Myths of Greece and Rome Narrated with Special Reference to Literature and Art

Page: 97

On another occasion, Boreas, having changed himself into a horse and united himself to the mares of Dardanus, King of Troy, became the father of twelve steeds so swift that none could overtake them.




“Unto this thy son it shall be given,
With his broad heart to win his way to heaven;
Twelve labors shall he work; and all accurst
And brutal things o’erthrow, brute men the worst;
And in Trachinia shall the funeral pyre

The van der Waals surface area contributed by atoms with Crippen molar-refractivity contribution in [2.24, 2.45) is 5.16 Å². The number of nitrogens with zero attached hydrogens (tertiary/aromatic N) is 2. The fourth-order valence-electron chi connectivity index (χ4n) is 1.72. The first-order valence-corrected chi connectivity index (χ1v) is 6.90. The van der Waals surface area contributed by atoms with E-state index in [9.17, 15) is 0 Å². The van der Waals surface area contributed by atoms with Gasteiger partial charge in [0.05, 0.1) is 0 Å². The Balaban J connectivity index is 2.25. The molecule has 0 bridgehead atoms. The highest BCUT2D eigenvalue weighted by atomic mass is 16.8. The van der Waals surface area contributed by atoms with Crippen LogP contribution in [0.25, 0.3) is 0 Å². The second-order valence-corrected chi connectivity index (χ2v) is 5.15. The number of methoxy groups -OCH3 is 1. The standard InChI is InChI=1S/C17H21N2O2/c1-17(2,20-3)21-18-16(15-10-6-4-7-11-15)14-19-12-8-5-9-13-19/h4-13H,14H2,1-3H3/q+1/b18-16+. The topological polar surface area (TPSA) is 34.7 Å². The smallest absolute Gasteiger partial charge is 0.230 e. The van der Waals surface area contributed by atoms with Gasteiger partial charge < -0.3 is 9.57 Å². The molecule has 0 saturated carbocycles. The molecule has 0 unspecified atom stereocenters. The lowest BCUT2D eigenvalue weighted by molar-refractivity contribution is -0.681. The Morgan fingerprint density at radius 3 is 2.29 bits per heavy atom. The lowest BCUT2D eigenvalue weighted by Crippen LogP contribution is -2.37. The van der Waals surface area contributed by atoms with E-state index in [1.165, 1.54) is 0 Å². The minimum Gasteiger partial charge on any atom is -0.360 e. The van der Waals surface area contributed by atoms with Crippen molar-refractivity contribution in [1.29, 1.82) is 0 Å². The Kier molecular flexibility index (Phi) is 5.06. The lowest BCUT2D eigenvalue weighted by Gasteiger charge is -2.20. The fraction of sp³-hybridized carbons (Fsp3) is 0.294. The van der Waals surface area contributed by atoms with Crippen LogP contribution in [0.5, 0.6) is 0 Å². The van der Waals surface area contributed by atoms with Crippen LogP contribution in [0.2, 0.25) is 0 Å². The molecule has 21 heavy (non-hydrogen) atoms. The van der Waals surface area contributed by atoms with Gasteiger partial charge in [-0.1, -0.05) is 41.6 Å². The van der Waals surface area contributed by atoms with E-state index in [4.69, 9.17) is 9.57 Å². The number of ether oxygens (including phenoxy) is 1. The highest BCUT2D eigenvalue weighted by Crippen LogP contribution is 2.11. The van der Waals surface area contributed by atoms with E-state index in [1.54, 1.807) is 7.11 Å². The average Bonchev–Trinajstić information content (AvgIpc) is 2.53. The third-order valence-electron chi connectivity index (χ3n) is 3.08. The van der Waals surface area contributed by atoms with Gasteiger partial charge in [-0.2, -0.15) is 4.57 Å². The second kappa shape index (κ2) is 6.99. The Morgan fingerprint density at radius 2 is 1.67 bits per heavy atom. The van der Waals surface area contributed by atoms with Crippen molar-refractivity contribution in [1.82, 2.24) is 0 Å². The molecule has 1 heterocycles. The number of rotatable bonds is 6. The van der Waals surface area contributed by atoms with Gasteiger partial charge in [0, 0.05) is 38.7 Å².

Purge his mortalities away with fire;
And he shall mount amid the stars, and be
Acknowledg’d kin to those who envied thee,
And sent these den-born shapes to crush his destiny.”
Theocritus (Hunt’s tr.).

The ancients were not content to worship the gods only, but also offered up sacrifices to a few mortals, who, by their heroic deeds and virtuous lives, had won both admiration and respect. Foremost among these heroes—generally designated by the title of demigods—is Hercules (Heracles, Alcides), son of Jupiter and Alcmene, a mortal princess.

Juno persecutes Hercules.

As soon as the tidings of